Coming at it from another direction, I also recommend using Copy As Python Snippet from theGeoprocessing | Resultswindow to grab the correct syntax it writes on a successful run of the Create Fishnet tool from its tool dialog. Having a working syntax to compare against can do wonders.

With respect to the optional {template} parameter that works so well on the Create Fishnet tool, this is because that system tool runs some tool validation code to calculate the relevant values. It is that code which I suspect you are trying, or need, to reproduce in your script.

ModelBuilder.Configurations.Add and modelBuilder.Entity on OnModelCreating

I have just started working on entity framework code first approach, I have written two approaches below and both are working fine.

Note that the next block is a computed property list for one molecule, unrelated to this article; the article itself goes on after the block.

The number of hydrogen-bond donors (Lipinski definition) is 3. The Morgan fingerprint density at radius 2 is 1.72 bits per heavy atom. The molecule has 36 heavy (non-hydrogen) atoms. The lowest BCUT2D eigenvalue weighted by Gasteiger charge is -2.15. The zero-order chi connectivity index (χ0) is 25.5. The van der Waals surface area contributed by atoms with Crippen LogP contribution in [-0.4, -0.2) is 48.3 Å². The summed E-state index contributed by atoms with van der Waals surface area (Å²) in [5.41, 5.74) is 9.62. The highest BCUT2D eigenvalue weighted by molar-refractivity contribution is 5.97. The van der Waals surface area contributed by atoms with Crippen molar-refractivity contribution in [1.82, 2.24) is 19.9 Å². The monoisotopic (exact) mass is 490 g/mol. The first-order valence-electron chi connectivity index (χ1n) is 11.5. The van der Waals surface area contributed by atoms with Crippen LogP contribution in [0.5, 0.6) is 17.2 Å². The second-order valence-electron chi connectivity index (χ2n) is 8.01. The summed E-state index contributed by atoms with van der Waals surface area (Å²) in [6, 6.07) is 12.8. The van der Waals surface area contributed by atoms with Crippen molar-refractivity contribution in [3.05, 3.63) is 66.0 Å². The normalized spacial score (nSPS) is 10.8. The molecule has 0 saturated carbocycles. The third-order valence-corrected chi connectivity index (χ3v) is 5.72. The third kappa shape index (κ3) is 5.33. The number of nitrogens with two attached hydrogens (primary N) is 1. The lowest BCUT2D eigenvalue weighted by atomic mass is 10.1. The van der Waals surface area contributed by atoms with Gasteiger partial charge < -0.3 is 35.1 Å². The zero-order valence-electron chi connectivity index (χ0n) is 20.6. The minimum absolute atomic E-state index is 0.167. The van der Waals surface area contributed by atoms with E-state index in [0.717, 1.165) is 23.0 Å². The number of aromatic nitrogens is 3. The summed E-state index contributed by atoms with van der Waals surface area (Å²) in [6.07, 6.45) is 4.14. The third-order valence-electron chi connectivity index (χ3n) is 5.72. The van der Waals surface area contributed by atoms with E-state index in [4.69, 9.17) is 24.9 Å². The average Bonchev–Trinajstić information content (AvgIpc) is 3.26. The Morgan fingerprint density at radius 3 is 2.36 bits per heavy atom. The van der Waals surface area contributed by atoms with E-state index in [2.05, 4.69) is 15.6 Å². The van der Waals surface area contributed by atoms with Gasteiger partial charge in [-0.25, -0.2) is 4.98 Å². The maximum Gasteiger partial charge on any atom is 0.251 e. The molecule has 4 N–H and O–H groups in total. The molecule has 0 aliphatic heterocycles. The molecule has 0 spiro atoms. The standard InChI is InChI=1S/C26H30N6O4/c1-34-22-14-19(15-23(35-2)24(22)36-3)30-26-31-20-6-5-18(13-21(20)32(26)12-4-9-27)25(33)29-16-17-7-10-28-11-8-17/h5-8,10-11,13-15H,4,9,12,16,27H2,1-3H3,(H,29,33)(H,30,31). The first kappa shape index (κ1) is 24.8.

Please let me know what are the core concepts behind both these approaches and what should follow?

Approach 1 : Using EntityTypeConfiguration

Approach 2 :

Please provide me concept/blogs on entity,since i have just started.

Environment settings

Environment settings can be thought of as additional parameters that affect a tool's results. They differ from normal tool parameters in that they don't appear on a tool's dialog box (with certain exceptions). Rather, they are values you set once using a separate dialog box and are interrogated and used by tools when they are run.